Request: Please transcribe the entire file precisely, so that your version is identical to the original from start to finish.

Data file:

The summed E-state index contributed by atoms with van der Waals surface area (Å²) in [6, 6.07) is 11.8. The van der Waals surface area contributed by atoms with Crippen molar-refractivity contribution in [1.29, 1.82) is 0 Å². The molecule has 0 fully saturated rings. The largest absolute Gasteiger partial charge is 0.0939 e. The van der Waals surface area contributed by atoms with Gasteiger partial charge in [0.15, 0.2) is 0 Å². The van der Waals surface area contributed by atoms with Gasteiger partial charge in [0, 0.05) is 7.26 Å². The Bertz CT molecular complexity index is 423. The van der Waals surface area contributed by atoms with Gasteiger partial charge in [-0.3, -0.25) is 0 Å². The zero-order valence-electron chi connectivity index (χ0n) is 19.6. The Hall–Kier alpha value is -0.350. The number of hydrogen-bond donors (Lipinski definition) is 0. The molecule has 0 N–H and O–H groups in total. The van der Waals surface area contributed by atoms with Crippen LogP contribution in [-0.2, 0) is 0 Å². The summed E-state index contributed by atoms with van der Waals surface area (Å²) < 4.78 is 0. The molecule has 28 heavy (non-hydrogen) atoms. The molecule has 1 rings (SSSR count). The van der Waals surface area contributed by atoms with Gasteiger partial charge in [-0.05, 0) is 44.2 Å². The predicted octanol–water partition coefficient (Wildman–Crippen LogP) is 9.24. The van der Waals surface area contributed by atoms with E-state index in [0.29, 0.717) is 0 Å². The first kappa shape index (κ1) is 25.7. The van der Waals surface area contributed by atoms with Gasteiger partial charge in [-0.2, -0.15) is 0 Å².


The summed E-state index contributed by atoms with van der Waals surface area (Å²) in [6, 6.07) is 11.8. The van der Waals surface area contributed by atoms with Crippen molar-refractivity contribution in [1.29, 1.82) is 0 Å². The molecule has 0 fully saturated rings. The largest absolute Gasteiger partial charge is 0.0939 e. The van der Waals surface area contributed by atoms with Gasteiger partial charge in [0.15, 0.2) is 0 Å². The van der Waals surface area contributed by atoms with Gasteiger partial charge in [0, 0.05) is 7.26 Å². The Bertz CT molecular complexity index is 423. The van der Waals surface area contributed by atoms with Gasteiger partial charge in [-0.3, -0.25) is 0 Å². The zero-order valence-electron chi connectivity index (χ0n) is 19.6. The Hall–Kier alpha value is -0.350. The number of hydrogen-bond donors (Lipinski definition) is 0. The molecule has 0 N–H and O–H groups in total. The van der Waals surface area contributed by atoms with Crippen LogP contribution in [-0.2, 0) is 0 Å². The summed E-state index contributed by atoms with van der Waals surface area (Å²) < 4.78 is 0. The molecule has 28 heavy (non-hydrogen) atoms. The molecule has 1 rings (SSSR count). The van der Waals surface area contributed by atoms with Gasteiger partial charge in [-0.05, 0) is 44.2 Å². The predicted octanol–water partition coefficient (Wildman–Crippen LogP) is 9.24. The van der Waals surface area contributed by atoms with E-state index in [0.29, 0.717) is 0 Å². The first kappa shape index (κ1) is 25.7. The van der Waals surface area contributed by atoms with Gasteiger partial charge in [-0.2, -0.15) is 0 Å².